Decomposition Reactions. an equal amount of matter exists both before and after the experiment. Combustion Reactions Rapid reactions that produce a flame. Subscripts and Coefficients Give Different Information Subscripts tell the number of atoms of each element in a molecule Subscripts and Coefficients Give Different Information Subscripts tell the number of atoms of each element in a molecule Coefficients tell the number of molecules Reaction Types 1.Also called combination reactions. Formula Equation Uses formulas and symbols to describe a reaction but doesn’t indicate how many.decompose = fall apart one compound (reactant) falls apart into two or more elements or compounds. Upon this principle.Atoms aren’t created or destroyed. Products appear on the right side of the equation. Diatomic elements There are 8 elements that never want to be alone. the amount one actually produces and measures Percent Yield A comparison of the amount actually obtained to the amount it was possible to make Chemical reactions-The way atoms are joined is changed .the substances you start with Products. Br2 .Stoichiometry: Calculations with Chemical Formulas and Equations Law of Conservation of Mass “We may lay it down as an incontestable axiom that.1 amu) + Cl: 2(35. F2 . All chemical reactions: have two parts: Reactants . (H2 . 1789 Chemical Equations. the H2) Theoretical Yield The theoretical yield is the amount of product that can be made.They form diatomic molecules. g/mol) The molar mass of an element is the mass number for the element that we find on the periodic table.dissolved in water. Decomposition Reactions One substance breaks down into two or more substances 3. Synthesis Reactions. 2 elements.02 x 1023 1 mole of 12C has a mass of 12 g Molar Mass By definition. CaCl2.e. an aqueous solution. it’s the reactant you’ll run out of first (in this case. Combination Reactions Two or more substances react to form one product 2. the formula weight of calcium chloride. N2 . Eg AB →A + B . O2 .used after a product indicates a gas (same as (g)) O2 ¯ used after a product indicates a solid (same as (s)) CaCo3 ¯ What is a catalyst? A substance that speeds up a reaction without being changed by the reaction. I2 .eg A + B→AB 2. would be Ca: 1(40. and At2 ) Types of Reactions 1. or compounds combine to make one compound. Cl2 . This is different from the actual yield. Symbols used in equations: (s) after the formula –solid Cu(s) (g) after the formula –gas H2 (g) (l) after the formula -liquid H2O(l) (aq) after the formula . The formula weight (in amu’s) will be the same number as the molar mass (in g/mol) **Moles provide a bridge from the molecular scale to the real-world scale Mole Relationships One mole of atoms. The states of the reactants and products are written in parentheses to the right of each compound. ions. Usually requires energy. nothing is created. C2H6.1 amu These are generally reported for ionic compounds Molecular Weight (MW) Sum of the atomic weights of the atoms in a molecule.5 amu) 111. In other words it’s the amount of product possible as calculated through the stoichiometry problem. For the molecule ethane. these are the mass of 1 mol of a substance (i. or molecules contains Avogadro’s number of those particles One mole of molecules or formula units contains Avogadro’s number times the number of atoms or ions of each element in the compound Elemental Analyses Compounds containing other elements are analyzed using methods analogous to those used for C.Concise representations of chemical reactions Anatomy of a Chemical Equation Reactants appear on the left side of the equation. H and O Stoichiometric Calculations The coefficients in the balanced equation give the ratio of moles of reactants and products Limiting Reactants The limiting reactant is the reactant present in the smallest stoichiometric In other words. the whole art of performing chemical experiments depends. So. CaCl2 (aq) .the substances you end up with The reactants turn into the products. Coefficients are inserted to balance the equation. in all the operations of art and nature. the molecular weight would be Percent Composition One can find the percentage of the mass of a compound that comes from each of the elements in the compound by using this equation: Moles Avogadro’s Number: 6.All chemical equations are sentences that describe reactions..” --Antoine Lavoisier. Most often involve hydrocarbons reacting with oxygen in the air Formula Weight (FW) Sum of the atomic weights for the atoms in a chemical formula. Enzymes are biological or protein catalysts.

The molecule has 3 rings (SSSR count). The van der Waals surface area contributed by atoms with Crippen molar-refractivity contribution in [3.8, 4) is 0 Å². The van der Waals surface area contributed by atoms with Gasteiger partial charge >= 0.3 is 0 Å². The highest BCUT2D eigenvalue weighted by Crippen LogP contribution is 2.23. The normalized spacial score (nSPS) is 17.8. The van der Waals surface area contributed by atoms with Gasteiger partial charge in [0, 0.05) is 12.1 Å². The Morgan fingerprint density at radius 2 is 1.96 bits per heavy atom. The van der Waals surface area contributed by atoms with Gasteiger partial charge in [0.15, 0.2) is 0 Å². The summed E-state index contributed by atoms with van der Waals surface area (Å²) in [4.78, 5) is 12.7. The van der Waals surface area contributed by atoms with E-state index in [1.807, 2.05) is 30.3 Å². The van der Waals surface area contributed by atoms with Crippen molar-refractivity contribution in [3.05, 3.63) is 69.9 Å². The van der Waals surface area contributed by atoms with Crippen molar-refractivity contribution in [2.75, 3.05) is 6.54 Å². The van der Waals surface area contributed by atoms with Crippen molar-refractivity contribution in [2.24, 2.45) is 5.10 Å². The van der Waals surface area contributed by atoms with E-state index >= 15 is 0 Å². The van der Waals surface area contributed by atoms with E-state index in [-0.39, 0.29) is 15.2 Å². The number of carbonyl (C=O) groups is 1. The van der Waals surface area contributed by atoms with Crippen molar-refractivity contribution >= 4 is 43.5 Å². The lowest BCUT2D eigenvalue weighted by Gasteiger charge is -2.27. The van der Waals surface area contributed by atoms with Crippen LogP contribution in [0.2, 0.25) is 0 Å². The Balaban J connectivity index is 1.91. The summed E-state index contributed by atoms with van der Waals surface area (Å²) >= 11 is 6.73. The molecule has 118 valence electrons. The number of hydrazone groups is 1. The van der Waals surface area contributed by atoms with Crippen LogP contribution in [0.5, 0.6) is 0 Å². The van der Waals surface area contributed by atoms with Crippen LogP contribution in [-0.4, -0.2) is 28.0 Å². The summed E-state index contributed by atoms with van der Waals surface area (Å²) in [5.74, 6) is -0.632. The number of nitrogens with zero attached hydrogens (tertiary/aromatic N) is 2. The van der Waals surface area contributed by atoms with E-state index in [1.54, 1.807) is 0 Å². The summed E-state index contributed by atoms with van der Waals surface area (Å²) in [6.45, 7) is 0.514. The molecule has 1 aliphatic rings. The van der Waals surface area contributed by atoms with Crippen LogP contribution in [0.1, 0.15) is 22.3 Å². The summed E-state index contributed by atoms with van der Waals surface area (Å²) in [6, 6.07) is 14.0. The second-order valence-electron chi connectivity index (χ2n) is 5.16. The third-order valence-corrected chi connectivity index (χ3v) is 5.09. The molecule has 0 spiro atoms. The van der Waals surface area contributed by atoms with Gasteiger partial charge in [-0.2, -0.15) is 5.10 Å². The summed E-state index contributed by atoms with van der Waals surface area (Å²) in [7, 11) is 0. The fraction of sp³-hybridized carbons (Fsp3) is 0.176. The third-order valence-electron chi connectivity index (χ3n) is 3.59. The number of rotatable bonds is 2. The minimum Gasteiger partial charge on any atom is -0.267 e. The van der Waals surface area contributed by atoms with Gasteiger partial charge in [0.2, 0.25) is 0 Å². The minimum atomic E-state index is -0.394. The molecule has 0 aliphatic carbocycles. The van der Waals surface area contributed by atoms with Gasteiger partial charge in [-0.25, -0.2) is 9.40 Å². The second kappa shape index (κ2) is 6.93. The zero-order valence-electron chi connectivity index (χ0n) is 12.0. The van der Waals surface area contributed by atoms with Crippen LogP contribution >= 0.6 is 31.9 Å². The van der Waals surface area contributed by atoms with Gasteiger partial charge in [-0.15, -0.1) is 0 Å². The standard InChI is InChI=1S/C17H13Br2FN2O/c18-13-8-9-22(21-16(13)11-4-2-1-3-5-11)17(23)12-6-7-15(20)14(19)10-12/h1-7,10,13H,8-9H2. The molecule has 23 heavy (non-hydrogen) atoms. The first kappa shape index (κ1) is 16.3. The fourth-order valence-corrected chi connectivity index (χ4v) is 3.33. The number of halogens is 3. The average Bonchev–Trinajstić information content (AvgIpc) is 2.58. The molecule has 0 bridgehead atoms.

ions b.3. Any volume having the same concentration is also 1.0 M in Clc. Sulfuric Acid H2SO4(l) -------> H+(aq) + HSO4-(aq) 4. Weak electrolyte = partially ionized. We must know the amounts of the reactants and products 3.0 M NaCl is 1. Only 1 molecule in 100 reacts E. Standard Solution = concentration is accurately known a. 1. Only partially ionized when dissolved in water 2.0 M in NO3b. Strong electrolyte = completely ionized. Strong Electrolytes 1. How do we describe the amounts in a solution? B. 1. Hydrochloric Acid HCl(g) -------> H+(aq) + Cl-(aq) ii. Solutions 1. Water A. Weak Electrolytes 1. We can vary the composition by adding more or less of the components 3. Bent shape and unequal sharing of electrons makes water polar 2. Reactants must be two ionic compounds or acids.0 M NaCl = 1 mole of NaCl dissolved in 1 L of solution a. eg. Life (as we know it) depends on water 2. C12H22O11(s) -------> C12H22O11(aq) III. Electrolytes A. Eg AB + CD→AD + CB 5. 1. Completely ionized when dissolved in water 2. Acetic acid is a weak acid HC2H3O2(aq) -------> H+(aq) + -C2H3O2(aq) c. Eg. Dilution = adding water to stock solution to make a less concentrated one 3.An acid and a base react to form a salt and water. strongly conductive solution b. Many salts (ionic compounds) are strong electrolytes 3. A solution is a homogeneous mixture the same throughout 2. Solution Concentration A. Single Replacement. Nonelectrolytes 1. CaCl2(s) -------> Ca2+(aq) + 2Cl-(aq) 7. Human civilization requires water for many purposes 3. A substance allowing current to flow through it is electrically conductive 2. Ammonia is a weak base c. One element replaces another. Reactants must be an element and a compound. Always in aqueous solution.Usually in aqueous solution. Acid/Base Reaction. Acid (H+) + Base (OH-) → Salt + H2O Solutions and Chemical Reactions I. Nonpolar substances generally don’t dissolve in water: grease.5 M Co(NO3)2 = 0. 1M Fe(ClO4)3 = 1M Fe3+ and 3M ClO410.0 M NaCl actually contains no NaCl b. M = moles solute/liters of solution 3. Accurate masses come from an analytical balance b. Weak Bases are weak electrolytes a. Strong Acids are strong electrolytes a.5M in Co2+ and 1. somewhat conductive solution c. The nature of water 1. Combustion.0 M in Cld. The Stoichiometry of Chemical Reactions 1. When two solutions are mixed and a solid forms 2.0 M NaCl b. . Sugar is a nonelectrolyte 3. Molarity 1. The ionic substance breaks up into independent cations and anions 5. Different solutes dissolved in water help it to be conductive a. 1. Solvent = usually a liquid.0 M in Ca2+ and 2. This aids water in dissolving ionic compounds (cations and anions) 3. Solute = the lesser abundant component(s) of a solution B. Strong Acids completely ionize in solution i.0 M in Na+ and 1. Dilution 1.Two things replace each other. Water hydrates the ions by interacting with its oppositely charged ends 4. Importance 1. 500 ml (0.500 L) of 1. the most abundant component of a solution 4. K2CrO4(aq) + Ba(NO3)2(aq) = 2K+(aq) + CrO42-(aq) + Ba2+(aq) +2NO3-(aq) a. Many important chemical reactions occur in Aqueous Solutions. NH3(aq) + H2O(l) -----> NH4+(aq) + OH-(aq) d. oils.0 M CaCl2 is 1. Base = substance that produces OH.5 mol NaCl 6. Precipitation Reactions A. Accurate volumes are obtained using a Volumetric Flask D. A + BC →AC + B 4. Solutions and Electrical Conductance 1.when dissolved in water Strong bases completely ionize in solution NaOH(s) -------> Na+(aq) + OH-(aq) KOH(s) -------> K+(aq) + OH-(aq) D. skin II. Unit for the concentration of a solute in a solution 2.0 M NaCl would contain 0. A yellow precipitate forms when these solutions are mixed b. Strong Bases are strong electrolytes a. M1V1 = M2V2 is a useful equation to calculate dilutions IV. nonconductive solution C. Nonelectrolyte = not ionized. Nitric Acid HNO3(g) -------> H+(aq) + NO3-(aq) iii. Nonionic compounds can also dissolve in water if they are polar 6. Weak base produces only a few OH. Products will be a different element and a different compound. Precipitate = solid that forms from a precipitation reaction 3. 0. Weak acid only produces a few H+ ions b. Example: Give the concentration of each ion a.Also referred to as single displacement. Molarity descriptions of a solution reflect composition before dissolution a. Co(NO3)2 (s) -------> Co2+(aq) + 2NO3-(aq) c. Chemicals are often purchased or prepared as concentrated stock solutions 2. We must know what the reactants and products are 2.A reaction in which a compound (often carbon) reacts with oxygen 6. where other compounds are dissolved in water B. K2CrO4 and Ba(NO3)2 are both soluble (all dissolve in water) b. Pure water does not conduct electricity 3. Weak Acids are weak electrolytes a. Only 1 molecule in a 100 dissociates 3. Double Replacement . Definitions 1. Does not ionize when dissolve in water 2. Acid = substance that produces H+ when dissolved in water b.